24.947 | Spring 2013 | Graduate

Language Disorders in Children


Course Meeting Times

Seminars: 1 session / week; 2.5 hours / session


There are no prerequisites for this course.

Course Goals

By focusing on a select set of papers, I hope to provide the class with an in-depth appreciation and understanding of the issues, problems puzzles and questions involved in the study of language disorders in young children. These include, although not limited to:

  • The role of a domain specific language faculty
  • How does the understanding of language disorders in children inform us about the human capacity for language?
  • The relationship between theory and empirical study
  • The difference between a language and a speech disorder
  • What is the precise nature of the language / speech disorder?
  • What is “typical” language development?
  • What are our assumptions about what develops in the language acquisition process?
  • How do we identify “atypical” language development?
  • Definitions and models of language disorders in children
  • What is an initial state? What is an end state for language development?
  • Are there critical or sensitive periods for language learning and development?
  • What cognitive changes occur in the human organism over time?
  • Do these changes impact the language faculty?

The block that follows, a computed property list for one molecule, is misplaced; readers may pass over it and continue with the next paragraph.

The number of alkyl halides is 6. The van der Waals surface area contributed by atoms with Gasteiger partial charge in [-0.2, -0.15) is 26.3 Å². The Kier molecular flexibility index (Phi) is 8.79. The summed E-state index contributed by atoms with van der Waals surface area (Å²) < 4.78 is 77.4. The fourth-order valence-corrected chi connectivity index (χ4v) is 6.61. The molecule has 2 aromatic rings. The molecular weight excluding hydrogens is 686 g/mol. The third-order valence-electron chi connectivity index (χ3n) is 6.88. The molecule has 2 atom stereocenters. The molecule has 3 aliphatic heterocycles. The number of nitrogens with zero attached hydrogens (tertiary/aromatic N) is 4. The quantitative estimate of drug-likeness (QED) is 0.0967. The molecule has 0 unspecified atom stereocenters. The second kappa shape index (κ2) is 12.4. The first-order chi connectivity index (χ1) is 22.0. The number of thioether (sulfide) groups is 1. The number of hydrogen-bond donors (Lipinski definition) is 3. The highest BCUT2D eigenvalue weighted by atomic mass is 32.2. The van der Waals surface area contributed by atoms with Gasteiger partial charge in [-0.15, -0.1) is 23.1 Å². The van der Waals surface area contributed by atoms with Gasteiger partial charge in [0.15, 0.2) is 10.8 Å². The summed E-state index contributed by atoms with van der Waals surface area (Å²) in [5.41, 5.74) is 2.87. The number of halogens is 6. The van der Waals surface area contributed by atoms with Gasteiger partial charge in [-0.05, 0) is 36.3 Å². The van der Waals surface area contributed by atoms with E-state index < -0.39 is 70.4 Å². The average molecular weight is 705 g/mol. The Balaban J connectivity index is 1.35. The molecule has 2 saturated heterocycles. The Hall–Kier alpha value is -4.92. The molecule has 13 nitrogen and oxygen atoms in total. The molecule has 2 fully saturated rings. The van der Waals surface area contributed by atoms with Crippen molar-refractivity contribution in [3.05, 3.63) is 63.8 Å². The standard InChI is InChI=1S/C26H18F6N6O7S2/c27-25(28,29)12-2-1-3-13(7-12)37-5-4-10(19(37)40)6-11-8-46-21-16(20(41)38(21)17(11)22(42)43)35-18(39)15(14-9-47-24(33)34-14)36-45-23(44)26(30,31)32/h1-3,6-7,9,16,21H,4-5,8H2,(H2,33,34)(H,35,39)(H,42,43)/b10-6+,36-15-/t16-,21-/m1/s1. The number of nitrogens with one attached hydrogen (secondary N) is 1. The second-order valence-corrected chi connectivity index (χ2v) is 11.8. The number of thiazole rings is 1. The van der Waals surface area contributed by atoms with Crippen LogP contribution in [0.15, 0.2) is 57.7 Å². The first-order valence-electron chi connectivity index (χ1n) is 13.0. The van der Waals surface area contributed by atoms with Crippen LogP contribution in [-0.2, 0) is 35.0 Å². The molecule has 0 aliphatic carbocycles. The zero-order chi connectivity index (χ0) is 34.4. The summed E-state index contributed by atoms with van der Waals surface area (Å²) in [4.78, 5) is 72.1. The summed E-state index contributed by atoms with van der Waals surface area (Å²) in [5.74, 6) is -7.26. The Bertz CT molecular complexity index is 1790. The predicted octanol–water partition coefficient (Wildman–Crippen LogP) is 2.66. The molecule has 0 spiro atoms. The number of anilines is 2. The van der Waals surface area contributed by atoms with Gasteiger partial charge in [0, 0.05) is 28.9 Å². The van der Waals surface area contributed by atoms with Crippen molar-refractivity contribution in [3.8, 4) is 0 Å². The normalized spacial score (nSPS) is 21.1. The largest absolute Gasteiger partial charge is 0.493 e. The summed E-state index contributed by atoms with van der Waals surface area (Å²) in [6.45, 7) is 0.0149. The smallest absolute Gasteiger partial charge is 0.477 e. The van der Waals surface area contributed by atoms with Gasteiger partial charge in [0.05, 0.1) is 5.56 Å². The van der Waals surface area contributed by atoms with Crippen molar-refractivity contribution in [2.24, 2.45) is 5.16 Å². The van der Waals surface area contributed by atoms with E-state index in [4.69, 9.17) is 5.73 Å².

• Language disorders in multilingual children
  • Brain imaging studies and what they suggest

I also hope to provide an appreciation and understanding of experimental designs. What constitutes a good design? How does one control for certain factors? What are possible confounds? How does one evaluate empirical results? How does one translate a theoretical claim into an experimental hypothesis?

In addition, I would like to have the class develop an understanding of the manner in which different types of experimental methodologies evaluate developing linguistic competence in distinct but complementary ways.

Finally, I hope that by the end of the class, students will not only have developed a critical understanding of the issue in language acquisition and disorders but will also be able to apply these critical skills to the study of other domains of linguistics and cognitive science.


I would like to have the class, as much as possible, be conducted as a seminar. Please read the assigned readings. I encourage everyone to participate by asking questions, sharing their own experiences and observations, objecting to interpretations, formulating new hypotheses, making predictions, etc., etc. All input is welcomed!!!


Class assignments are detailed in the Assignments section.


For each class, one student will prepare a summary of the day’s readings. In addition, where appropriate, the student will prepare a proposal for an experimental study related to the topic at hand. During class, we will discuss the readings and the proposed experiment. This discussion will be co-led by me along with the student moderator.

Class readings are detailed in the Readings section.

Course Info

As Taught In
Spring 2013
Learning Resource Types
Lecture Notes
Written Assignments
Instructor Insights